Letters to the Editor

May 19, 2017
By

I enjoyed the article

Dear Editor:

I very much enjoyed reading the May 4 article about the Preservation Month event at the old State House. I would like to clarify, and add to, a part of my interview with the Patriot-Bridge. The neighbor from whom I learned of the Charlestown architectural survey is Virginia Creaser who, with her late husband, Dick, were founding members of the Charlestown Preservation Society. They wrote a series of excellent articles in the old Charlestown Patriot describing their research into Charlestown architectural history. The architectural historian who did the original house-by-house description and research is Ed Gordon.

Rob Dinsmore

Main Street

On the parade route

Dear Editor:

First and foremost, thank you to the Parade Committee for all of their hard work.  Without you, there is no parade.

However, I must say that I was very disappointed to learn that the parade route was changed without any community input.  I understand the reasons behind the changes, but I feel bad for all of the families along the “traditional” route that will no longer be able to enjoy the parade in the same way.  Many families start planning for the parade months in advance.  It was disheartening to learn of such a major change just a month before the parade.  I love the parade and I hope the changes are beneficial, but for me and my neighbors, the parade will never be the same.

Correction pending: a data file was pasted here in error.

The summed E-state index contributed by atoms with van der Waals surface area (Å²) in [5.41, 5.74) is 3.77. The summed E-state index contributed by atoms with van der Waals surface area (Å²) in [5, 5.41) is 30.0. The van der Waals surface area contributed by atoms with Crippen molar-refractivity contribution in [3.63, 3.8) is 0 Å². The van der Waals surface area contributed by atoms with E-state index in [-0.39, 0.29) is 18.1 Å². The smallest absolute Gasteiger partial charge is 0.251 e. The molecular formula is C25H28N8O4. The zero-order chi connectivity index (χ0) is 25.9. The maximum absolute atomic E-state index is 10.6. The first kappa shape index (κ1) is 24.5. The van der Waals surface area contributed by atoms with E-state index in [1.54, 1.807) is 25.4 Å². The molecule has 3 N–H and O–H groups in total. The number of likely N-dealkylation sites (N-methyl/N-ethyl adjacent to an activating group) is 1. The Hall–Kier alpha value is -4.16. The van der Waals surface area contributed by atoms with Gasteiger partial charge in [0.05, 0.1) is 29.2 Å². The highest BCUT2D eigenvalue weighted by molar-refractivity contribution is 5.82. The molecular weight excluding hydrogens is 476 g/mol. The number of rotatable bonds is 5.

Kevin Broderick

On changing the parade route

Dear Editor,

It’s too bad that the Bunker Hill Parade will no longer pass by our house at the corner of Union and Washington Streets, where we’ve held a garage party celebration for several years on parade day–kids dancing in the street as politicians grabbed their cold beer at Old Sully’s (“Bunker Hill Parade route to he shortened–PB, May 11, 2017).

Here’s a little limerick and picture for the records:

This week when they shortened the parade route,

Townie and Toonie traditions lost out:

At Old Sullys, a cold beer,

At our garage, a kids’ cheer,

But Colonel Prescott hasn’t lost his clout. .